The Kandahar was a work-in-progress in Pakistan using terror as a state policy against India. A decade earlier, on 8 December 1989, less than a week since Mufti Mohammed Syed was appointed Home Minister in Prime Minister V.P. Singh’s government, terrorist Ashfaq Majid Wani kidnapped his 23-year-old daughter Rubiya Syed. After several rounds of negotiations, five terrorists were released to free Rubiya. The 122 hours of Rubiya’s captivity, writes With Kashmir, set the tone for the future of terror in Kashmir. “Kashmiris saw India brought to her knees for the first time.” This time, it wasn’t some average citizens that pushed – it was the Home Minister himself. Tamas won.
On its part, Pakistan has been clever. Having lost four wars, one each in 1947, 1965, 1971 and 1999, its army that runs the country knows it cannot fight India in an open war. In a war, once the rajas force is unleashed through the military, Pakistan doesn’t stand a chance.
And so, firm in its understanding of the tamas of the Indian people, it created and nourished a terror network that has been wreaking havoc not only in India but across the world, attacking countries from the inside, using religion as a medium and 72-virgins-seeking bodies as a force. In all such acts, India has been told by the global community to stand down, from the 13 December 2001 attack on the Indian Parliament to the 26 November 2008 Mumbai attacks to the 18 September 2016 attack on the Indian Army’s brigade headquarters at Uri. Pakistan has been right. India’s tamas allowed it, and the world, to walk over us, kill us.
It wasn’t always so. Five millenniums ago, in the Mahabharata, Sri Krishna had promised to pardon a hundred offences of his cousin Shishupala. At Yudhishthira’s Rajasuya ceremony, when Shishupala crossed the hundredth offence and freed Krishna of his promise, the Sudarshan Chakra beheaded Shishupala with a single stroke. The beheading came within the confines of morality, the needs of justice, and most important, the sanction of Aryavarta. Most kings at the sacrifice spoke not a word. Some swallowed their rage. And some applauded the act.
Supported by China, the Pakistani establishment has been seeking out its Shishupala moment, confident India would do nothing. But now, it seems India’s Krishna moment is here too. Three reasons. First, for the first time, barring the usual virtue-signalling elites, the common man across the country stands behind the government in seeking retribution; she seems prepared to sacrifice. Second, for the first time, despite elections being around the corner, most Opposition parties stand behind the government, giving it the political heft it needs to deliver the retribution – this reflects the changing stance, to rajas from tamas, of the people at large.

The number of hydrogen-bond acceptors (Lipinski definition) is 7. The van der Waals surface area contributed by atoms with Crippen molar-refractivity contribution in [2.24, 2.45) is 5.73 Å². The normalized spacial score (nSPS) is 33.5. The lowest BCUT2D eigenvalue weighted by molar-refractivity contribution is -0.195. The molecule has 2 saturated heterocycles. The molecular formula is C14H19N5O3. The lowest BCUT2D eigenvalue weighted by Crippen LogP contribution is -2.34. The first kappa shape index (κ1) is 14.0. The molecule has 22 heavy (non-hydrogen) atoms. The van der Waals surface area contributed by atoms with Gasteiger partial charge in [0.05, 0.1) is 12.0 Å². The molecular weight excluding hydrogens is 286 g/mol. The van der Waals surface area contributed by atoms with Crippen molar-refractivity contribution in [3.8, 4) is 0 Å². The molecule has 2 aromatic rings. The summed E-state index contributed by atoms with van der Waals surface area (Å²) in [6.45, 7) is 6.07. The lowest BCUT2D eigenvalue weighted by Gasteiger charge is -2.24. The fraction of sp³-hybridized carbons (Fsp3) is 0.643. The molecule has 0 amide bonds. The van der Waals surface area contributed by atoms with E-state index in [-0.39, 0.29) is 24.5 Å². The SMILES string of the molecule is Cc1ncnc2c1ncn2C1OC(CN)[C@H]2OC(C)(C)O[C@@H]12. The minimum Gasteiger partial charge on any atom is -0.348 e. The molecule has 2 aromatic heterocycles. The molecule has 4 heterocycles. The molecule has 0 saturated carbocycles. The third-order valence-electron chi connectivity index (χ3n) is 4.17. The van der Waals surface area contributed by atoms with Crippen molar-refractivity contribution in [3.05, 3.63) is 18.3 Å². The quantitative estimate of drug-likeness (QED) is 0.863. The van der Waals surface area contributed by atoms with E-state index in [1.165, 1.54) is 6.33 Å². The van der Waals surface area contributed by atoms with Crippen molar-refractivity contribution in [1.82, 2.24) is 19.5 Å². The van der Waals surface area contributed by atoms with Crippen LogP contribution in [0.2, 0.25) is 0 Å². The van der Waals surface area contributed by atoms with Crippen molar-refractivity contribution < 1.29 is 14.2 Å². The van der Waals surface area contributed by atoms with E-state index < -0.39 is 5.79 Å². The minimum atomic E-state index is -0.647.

And third, riding the two pillars above, India seems to be embracing military rajas. It continues to seek peace – and that’s a good ideal. But in our dealings with Pakistan, this peace has to be painfully extracted out of the jaws of war. And for which, above all, it is the rajasic force that needs to express itself. The time to whine and appeal to a world that ignores our pleas is over. Even the world listens only to rajasic powers, as it did when the Twin Towers went down in the US and the war on terror was globalised in 2001. “Pakistan helped nurture the Taliban,” noted the 9/11 Commission Report of the National Commission on Terrorist Attacks Upon the United States. The realisation that we are on our own, alone in the reality that global powers will partake of our economic growth but not support us in our fight against terror, has been a reality we have tried learning to live with.
Pulwama has changed all that. Powered by the realisation that our people in the Kashmir Valley have been victims in a larger game of asymmetric warfare of terror, a fight that India will certainly not indulge in, we are ready to make sacrifices – that too is part of the country’s rising rajas.